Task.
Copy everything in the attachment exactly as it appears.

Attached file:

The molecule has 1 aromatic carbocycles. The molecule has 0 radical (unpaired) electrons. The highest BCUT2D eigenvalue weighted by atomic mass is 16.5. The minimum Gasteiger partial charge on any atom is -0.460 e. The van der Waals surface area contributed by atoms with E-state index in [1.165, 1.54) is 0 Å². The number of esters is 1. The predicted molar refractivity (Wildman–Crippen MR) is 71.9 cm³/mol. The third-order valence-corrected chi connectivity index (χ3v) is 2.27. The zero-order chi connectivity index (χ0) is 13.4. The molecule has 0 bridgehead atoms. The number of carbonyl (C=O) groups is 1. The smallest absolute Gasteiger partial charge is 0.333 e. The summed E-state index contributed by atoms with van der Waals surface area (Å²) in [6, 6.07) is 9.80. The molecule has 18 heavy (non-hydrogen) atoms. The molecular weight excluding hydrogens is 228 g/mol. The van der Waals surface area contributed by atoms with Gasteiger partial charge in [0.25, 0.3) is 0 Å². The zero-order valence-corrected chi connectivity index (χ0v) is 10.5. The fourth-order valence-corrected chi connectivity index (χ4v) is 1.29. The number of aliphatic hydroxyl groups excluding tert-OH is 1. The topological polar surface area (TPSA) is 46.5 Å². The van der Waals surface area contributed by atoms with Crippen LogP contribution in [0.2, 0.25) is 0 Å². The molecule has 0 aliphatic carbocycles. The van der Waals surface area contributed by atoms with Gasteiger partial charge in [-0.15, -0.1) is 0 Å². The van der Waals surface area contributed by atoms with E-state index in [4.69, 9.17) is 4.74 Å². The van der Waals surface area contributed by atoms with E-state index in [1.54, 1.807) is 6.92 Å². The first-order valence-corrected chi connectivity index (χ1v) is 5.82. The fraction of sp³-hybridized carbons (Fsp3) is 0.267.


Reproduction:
The molecule has 1 aromatic carbocycles. The molecule has 0 radical (unpaired) electrons. The highest BCUT2D eigenvalue weighted by atomic mass is 16.5. The minimum Gasteiger partial charge on any atom is -0.460 e. The van der Waals surface area contributed by atoms with E-state index in [1.165, 1.54) is 0 Å². The number of esters is 1. The predicted molar refractivity (Wildman–Crippen MR) is 71.9 cm³/mol. The third-order valence-corrected chi connectivity index (χ3v) is 2.27. The zero-order chi connectivity index (χ0) is 13.4. The molecule has 0 bridgehead atoms. The number of carbonyl (C=O) groups is 1. The smallest absolute Gasteiger partial charge is 0.333 e. The summed E-state index contributed by atoms with van der Waals surface area (Å²) in [6, 6.07) is 9.80. The molecule has 18 heavy (non-hydrogen) atoms. The molecular weight excluding hydrogens is 228 g/mol. The van der Waals surface area contributed by atoms with Gasteiger partial charge in [0.25, 0.3) is 0 Å². The zero-order valence-corrected chi connectivity index (χ0v) is 10.5. The fourth-order valence-corrected chi connectivity index (χ4v) is 1.29. The number of aliphatic hydroxyl groups excluding tert-OH is 1. The topological polar surface area (TPSA) is 46.5 Å². The van der Waals surface area contributed by atoms with Crippen LogP contribution in [0.2, 0.25) is 0 Å². The molecule has 0 aliphatic carbocycles. The van der Waals surface area contributed by atoms with Gasteiger partial charge in [-0.15, -0.1) is 0 Å². The van der Waals surface area contributed by atoms with E-state index in [4.69, 9.17) is 4.74 Å². The van der Waals surface area contributed by atoms with E-state index in [1.54, 1.807) is 6.92 Å². The first-order valence-corrected chi connectivity index (χ1v) is 5.82. The fraction of sp³-hybridized carbons (Fsp3) is 0.267.